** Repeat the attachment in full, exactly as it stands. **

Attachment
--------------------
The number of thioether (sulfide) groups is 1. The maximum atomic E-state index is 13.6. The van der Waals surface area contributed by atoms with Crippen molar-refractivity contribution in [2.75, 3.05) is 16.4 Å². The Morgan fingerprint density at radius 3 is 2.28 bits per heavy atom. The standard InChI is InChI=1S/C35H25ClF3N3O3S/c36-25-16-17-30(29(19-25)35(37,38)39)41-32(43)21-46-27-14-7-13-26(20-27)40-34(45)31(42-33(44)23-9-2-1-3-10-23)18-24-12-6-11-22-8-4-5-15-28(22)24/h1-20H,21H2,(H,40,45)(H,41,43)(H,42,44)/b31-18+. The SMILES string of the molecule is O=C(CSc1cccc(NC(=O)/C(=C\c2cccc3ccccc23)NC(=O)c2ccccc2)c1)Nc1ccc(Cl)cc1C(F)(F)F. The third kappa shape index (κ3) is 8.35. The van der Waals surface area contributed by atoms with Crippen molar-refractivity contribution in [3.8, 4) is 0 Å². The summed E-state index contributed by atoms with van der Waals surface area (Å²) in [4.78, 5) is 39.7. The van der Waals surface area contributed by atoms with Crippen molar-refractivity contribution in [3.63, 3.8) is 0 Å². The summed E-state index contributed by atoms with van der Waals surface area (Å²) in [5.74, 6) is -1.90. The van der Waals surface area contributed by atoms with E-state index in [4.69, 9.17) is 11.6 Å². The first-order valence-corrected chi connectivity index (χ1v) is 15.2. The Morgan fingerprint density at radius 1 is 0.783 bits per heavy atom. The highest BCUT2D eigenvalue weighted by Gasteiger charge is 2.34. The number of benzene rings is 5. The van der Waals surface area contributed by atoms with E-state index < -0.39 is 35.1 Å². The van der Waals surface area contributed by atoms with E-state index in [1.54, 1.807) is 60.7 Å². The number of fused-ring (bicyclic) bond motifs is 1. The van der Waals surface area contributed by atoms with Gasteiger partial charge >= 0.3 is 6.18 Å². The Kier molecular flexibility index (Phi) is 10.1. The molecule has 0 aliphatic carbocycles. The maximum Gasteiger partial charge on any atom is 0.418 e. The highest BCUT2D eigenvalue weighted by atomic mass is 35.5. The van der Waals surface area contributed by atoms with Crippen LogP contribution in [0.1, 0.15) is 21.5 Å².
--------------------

The number of thioether (sulfide) groups is 1. The maximum atomic E-state index is 13.6. The van der Waals surface area contributed by atoms with Crippen molar-refractivity contribution in [2.75, 3.05) is 16.4 Å². The Morgan fingerprint density at radius 3 is 2.28 bits per heavy atom. The standard InChI is InChI=1S/C35H25ClF3N3O3S/c36-25-16-17-30(29(19-25)35(37,38)39)41-32(43)21-46-27-14-7-13-26(20-27)40-34(45)31(42-33(44)23-9-2-1-3-10-23)18-24-12-6-11-22-8-4-5-15-28(22)24/h1-20H,21H2,(H,40,45)(H,41,43)(H,42,44)/b31-18+. The SMILES string of the molecule is O=C(CSc1cccc(NC(=O)/C(=C\c2cccc3ccccc23)NC(=O)c2ccccc2)c1)Nc1ccc(Cl)cc1C(F)(F)F. The third kappa shape index (κ3) is 8.35. The van der Waals surface area contributed by atoms with Crippen molar-refractivity contribution in [3.8, 4) is 0 Å². The summed E-state index contributed by atoms with van der Waals surface area (Å²) in [4.78, 5) is 39.7. The van der Waals surface area contributed by atoms with Crippen molar-refractivity contribution in [3.63, 3.8) is 0 Å². The summed E-state index contributed by atoms with van der Waals surface area (Å²) in [5.74, 6) is -1.90. The van der Waals surface area contributed by atoms with E-state index in [4.69, 9.17) is 11.6 Å². The first-order valence-corrected chi connectivity index (χ1v) is 15.2. The Morgan fingerprint density at radius 1 is 0.783 bits per heavy atom. The highest BCUT2D eigenvalue weighted by Gasteiger charge is 2.34. The number of benzene rings is 5. The van der Waals surface area contributed by atoms with E-state index < -0.39 is 35.1 Å². The van der Waals surface area contributed by atoms with E-state index in [1.54, 1.807) is 60.7 Å². The number of fused-ring (bicyclic) bond motifs is 1. The van der Waals surface area contributed by atoms with Gasteiger partial charge >= 0.3 is 6.18 Å². The Kier molecular flexibility index (Phi) is 10.1. The molecule has 0 aliphatic carbocycles. The maximum Gasteiger partial charge on any atom is 0.418 e. The highest BCUT2D eigenvalue weighted by atomic mass is 35.5. The van der Waals surface area contributed by atoms with Crippen LogP contribution in [0.1, 0.15) is 21.5 Å².